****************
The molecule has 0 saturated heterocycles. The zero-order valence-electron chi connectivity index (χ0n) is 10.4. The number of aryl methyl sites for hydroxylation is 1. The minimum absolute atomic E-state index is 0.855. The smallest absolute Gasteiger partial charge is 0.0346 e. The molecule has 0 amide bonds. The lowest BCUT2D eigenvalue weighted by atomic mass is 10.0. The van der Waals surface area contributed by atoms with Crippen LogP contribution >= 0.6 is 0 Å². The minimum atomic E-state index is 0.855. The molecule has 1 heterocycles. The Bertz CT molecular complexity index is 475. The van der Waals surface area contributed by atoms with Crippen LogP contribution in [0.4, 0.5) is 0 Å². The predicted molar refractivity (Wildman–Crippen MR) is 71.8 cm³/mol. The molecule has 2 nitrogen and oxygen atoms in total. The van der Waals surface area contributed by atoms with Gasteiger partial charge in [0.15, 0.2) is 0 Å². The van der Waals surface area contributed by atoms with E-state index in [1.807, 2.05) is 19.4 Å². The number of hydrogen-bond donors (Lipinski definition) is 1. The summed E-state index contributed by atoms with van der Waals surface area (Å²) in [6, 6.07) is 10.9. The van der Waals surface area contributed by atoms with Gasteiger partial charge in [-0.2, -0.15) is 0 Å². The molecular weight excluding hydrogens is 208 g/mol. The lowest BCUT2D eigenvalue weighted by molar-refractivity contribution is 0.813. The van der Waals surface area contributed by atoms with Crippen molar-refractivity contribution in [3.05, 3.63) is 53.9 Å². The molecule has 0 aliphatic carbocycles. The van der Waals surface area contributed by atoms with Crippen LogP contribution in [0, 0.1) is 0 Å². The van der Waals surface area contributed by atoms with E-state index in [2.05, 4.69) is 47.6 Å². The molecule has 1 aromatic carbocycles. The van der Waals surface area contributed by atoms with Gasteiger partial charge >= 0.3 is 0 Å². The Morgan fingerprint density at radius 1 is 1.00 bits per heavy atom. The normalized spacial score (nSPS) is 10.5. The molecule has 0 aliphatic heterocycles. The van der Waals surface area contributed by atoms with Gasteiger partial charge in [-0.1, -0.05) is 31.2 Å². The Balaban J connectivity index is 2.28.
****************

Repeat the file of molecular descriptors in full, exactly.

The molecule has 0 saturated heterocycles. The zero-order valence-electron chi connectivity index (χ0n) is 10.4. The number of aryl methyl sites for hydroxylation is 1. The minimum absolute atomic E-state index is 0.855. The smallest absolute Gasteiger partial charge is 0.0346 e. The molecule has 0 amide bonds. The lowest BCUT2D eigenvalue weighted by atomic mass is 10.0. The van der Waals surface area contributed by atoms with Crippen LogP contribution >= 0.6 is 0 Å². The minimum atomic E-state index is 0.855. The molecule has 1 heterocycles. The Bertz CT molecular complexity index is 475. The van der Waals surface area contributed by atoms with Crippen LogP contribution in [0.4, 0.5) is 0 Å². The predicted molar refractivity (Wildman–Crippen MR) is 71.8 cm³/mol. The molecule has 2 nitrogen and oxygen atoms in total. The van der Waals surface area contributed by atoms with Gasteiger partial charge in [0.15, 0.2) is 0 Å². The van der Waals surface area contributed by atoms with E-state index in [1.807, 2.05) is 19.4 Å². The number of hydrogen-bond donors (Lipinski definition) is 1. The summed E-state index contributed by atoms with van der Waals surface area (Å²) in [6, 6.07) is 10.9. The van der Waals surface area contributed by atoms with Gasteiger partial charge in [-0.2, -0.15) is 0 Å². The molecular weight excluding hydrogens is 208 g/mol. The lowest BCUT2D eigenvalue weighted by molar-refractivity contribution is 0.813. The van der Waals surface area contributed by atoms with Crippen molar-refractivity contribution in [3.05, 3.63) is 53.9 Å². The molecule has 0 aliphatic carbocycles. The van der Waals surface area contributed by atoms with Crippen LogP contribution in [0, 0.1) is 0 Å². The van der Waals surface area contributed by atoms with E-state index in [2.05, 4.69) is 47.6 Å². The molecule has 1 aromatic carbocycles. The van der Waals surface area contributed by atoms with Gasteiger partial charge >= 0.3 is 0 Å². The Morgan fingerprint density at radius 1 is 1.00 bits per heavy atom. The normalized spacial score (nSPS) is 10.5. The molecule has 0 aliphatic heterocycles. The van der Waals surface area contributed by atoms with Gasteiger partial charge in [-0.1, -0.05) is 31.2 Å². The Balaban J connectivity index is 2.28.